Hence, as no other Churches in the West can boast the same exemption from apostate idolatry during the whole term of the latter three times and a half, it will follow, that these two are the ONLY distinct and visible CHURCHES or CANDLESTICKS, which were NEVER so deceived and enslaved by the predicted man of sin. But, if the two Churches of the Vallenses and the Albigenses be the ONLY two Churches, which testified, in a low and afflicted
Petrus Valdus, locuples civis Lugdunensis, anno Christi circiter MCLXX, Valdensibus nomen dedit-Cum jam multos sectatores exiguo tempore circa se haberet, eos tanquam discipulos, ad evangelium promulgandum, in omnes partes ablegatArmis victi, in Provinciam apud nos et Gallicæ ditionis Alpes vicinas confugerunt, latebrasque vitæ ac doctrinæ suæ iis in locis repererunt. Thuan. Hist. lib. vi. § 16. Vol. i. p. 221. Thuan. Præfat. ad Henric. IV. p. 7.
'Seissel. Tractat. adv. Valdens. fol. 1.
condition, against the Gentiles of the outer court, not merely during this broken period or that broken period, but during the WHOLE 1260 years of the completed Apostasy: they must plainly be the antitypes of the two apocalyptic candlesticks or olivetrees or witnesses. For, unless they be the antitypes in question, we shall vainly labour to produce any such antitypes: because no other Churches, which either have existed or do exist, have performed the required conditions of the prophecy; namely, that they should have testified in sackcloth, against the corruptions of the demonolatrous Apostasy, during the ENTIRE term or from the very EARLIEST commencement of the latter three times and a half'.
Thus no two of the reformed Churches, those, for instance, of England and Scotland, can be the two apocalyptic witnesses: because, though all the reformed Churches Now testify against the corruptions of the Apostasy, they have not testified against it during the WHOLE period of the latter 1260 years; on the contrary, the testimony of no one of them commenced earlier than the sixteenth century.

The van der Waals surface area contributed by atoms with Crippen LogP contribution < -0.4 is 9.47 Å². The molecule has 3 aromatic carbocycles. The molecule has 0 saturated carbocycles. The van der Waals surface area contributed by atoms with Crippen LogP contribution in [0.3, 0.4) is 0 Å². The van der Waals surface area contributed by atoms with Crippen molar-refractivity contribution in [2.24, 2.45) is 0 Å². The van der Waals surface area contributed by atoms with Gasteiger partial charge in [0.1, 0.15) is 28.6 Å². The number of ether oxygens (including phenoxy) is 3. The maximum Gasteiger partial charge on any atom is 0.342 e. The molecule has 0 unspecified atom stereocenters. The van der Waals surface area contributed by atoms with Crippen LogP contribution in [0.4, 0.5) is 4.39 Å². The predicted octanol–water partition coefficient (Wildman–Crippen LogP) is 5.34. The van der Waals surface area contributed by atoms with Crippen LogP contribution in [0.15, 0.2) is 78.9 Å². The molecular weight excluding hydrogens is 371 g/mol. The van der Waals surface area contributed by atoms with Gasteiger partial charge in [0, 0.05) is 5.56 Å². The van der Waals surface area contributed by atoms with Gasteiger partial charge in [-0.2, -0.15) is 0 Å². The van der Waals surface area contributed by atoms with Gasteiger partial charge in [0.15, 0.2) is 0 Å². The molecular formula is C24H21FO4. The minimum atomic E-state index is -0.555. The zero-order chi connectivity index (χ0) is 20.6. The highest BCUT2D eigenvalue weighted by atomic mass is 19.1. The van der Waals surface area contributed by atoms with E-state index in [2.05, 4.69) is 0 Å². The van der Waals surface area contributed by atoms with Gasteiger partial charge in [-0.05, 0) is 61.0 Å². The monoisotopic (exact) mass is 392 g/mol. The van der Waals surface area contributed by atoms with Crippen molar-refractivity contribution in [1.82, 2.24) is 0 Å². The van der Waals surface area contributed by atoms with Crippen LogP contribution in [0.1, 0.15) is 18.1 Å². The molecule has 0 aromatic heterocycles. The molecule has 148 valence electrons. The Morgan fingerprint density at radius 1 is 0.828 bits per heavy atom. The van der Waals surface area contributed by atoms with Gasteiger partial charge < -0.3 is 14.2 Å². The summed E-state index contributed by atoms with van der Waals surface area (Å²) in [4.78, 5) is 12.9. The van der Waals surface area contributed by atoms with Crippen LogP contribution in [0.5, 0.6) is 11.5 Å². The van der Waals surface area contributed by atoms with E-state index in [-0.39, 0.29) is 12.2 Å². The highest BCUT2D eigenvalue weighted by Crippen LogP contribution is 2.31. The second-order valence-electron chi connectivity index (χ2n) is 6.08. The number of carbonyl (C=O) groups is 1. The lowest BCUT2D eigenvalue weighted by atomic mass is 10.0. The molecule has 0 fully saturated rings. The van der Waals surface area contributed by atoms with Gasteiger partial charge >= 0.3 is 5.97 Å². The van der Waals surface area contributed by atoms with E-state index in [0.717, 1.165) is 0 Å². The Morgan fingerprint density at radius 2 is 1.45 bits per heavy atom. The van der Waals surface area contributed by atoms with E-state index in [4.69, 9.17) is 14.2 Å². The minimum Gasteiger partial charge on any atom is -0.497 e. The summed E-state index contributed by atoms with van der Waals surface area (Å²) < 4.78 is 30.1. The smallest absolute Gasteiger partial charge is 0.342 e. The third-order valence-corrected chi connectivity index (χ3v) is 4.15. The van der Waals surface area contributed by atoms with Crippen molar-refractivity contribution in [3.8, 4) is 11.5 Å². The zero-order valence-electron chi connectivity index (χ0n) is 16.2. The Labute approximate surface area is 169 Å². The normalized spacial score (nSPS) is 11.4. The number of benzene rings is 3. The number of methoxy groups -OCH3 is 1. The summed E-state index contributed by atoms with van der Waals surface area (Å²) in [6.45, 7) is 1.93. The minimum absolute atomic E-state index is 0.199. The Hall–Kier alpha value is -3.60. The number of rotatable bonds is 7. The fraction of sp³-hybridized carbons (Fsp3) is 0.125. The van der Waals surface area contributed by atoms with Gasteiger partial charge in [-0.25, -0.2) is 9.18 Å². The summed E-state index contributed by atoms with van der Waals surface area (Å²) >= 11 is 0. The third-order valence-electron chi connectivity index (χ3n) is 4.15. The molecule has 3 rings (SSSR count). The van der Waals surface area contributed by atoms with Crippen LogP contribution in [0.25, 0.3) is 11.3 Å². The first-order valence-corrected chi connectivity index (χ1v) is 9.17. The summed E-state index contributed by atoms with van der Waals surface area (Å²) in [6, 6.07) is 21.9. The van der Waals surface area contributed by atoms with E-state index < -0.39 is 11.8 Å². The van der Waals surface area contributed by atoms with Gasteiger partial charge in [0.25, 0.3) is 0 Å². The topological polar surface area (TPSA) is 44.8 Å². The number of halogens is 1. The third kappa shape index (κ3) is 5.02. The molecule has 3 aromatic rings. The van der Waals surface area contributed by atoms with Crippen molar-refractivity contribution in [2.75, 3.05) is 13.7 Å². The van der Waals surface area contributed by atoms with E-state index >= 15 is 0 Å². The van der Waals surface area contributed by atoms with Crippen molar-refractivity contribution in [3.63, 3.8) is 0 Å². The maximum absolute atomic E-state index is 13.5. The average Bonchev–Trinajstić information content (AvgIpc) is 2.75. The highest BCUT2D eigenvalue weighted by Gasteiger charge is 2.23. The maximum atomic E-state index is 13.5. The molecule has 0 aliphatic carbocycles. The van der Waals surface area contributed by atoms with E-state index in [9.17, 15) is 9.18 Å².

In fact, their very title of reformed Churches excludes them from being, either severally or collectively, the witnesses of the Apocalypse: for such a title, by its very purport, acknowledges an antecedent depravation. The two witnesses, in order to accomplish their predicted task of testifying through the ENTIRE 1260 years, must never have been reformed, on the specific ground that they never required reformation: they must have been invariably faithful witnesses from the very coMMENCEMENT of that period. Now this is the precise character of the two Churches of the Vallenses and the Albigenses, united since the thirteenth century in one communion. As Henri Arnaud
So far, then, as matters of this description are capable of proof, we may consider it as an established point, that the two apocalyptic witnesses are the two Churches of the Vallenses and the Albigenses.
4. Here, however, a very important objection presents itself, which must by no means be silently pretermitted.
The writers of the Roman school have not unfrequently attempted to blacken the characters of the ancient Vallenses and Albigenses by representing them as tainted with the Manichèan heresy. To the full extent of this speculation the Bishop of Meaux has not thought it prudent to advance. In his judgment, the Albigenses, indeed, were Manichèans: but the Vallenses, however the Church of Rome might deem them to err on some points, were at least exempt from the stain of Manichèism; and they are pronounced by him to be mainly a sort of enthusiastic separatists or a species of modern Donatists 1.
Such is the opinion of the Bishop of Meaux: but,
justly and appositely remarks: Their Church has NEVER been REFORMED; whence arises its title of EVANGELIC. They dis claim the only secondary praise of being a reformed Church: they rightly vindicate to themselves the much higher and more venerable style of a Church which never required reformation. If, in short, the Vallenses and the Albigenses be not the two witnesses, I see not, where, consistently with the terms of the prophecy, we can find them.
1 Hist. des Variat. des Eglises Protest. livr. xi. § 86.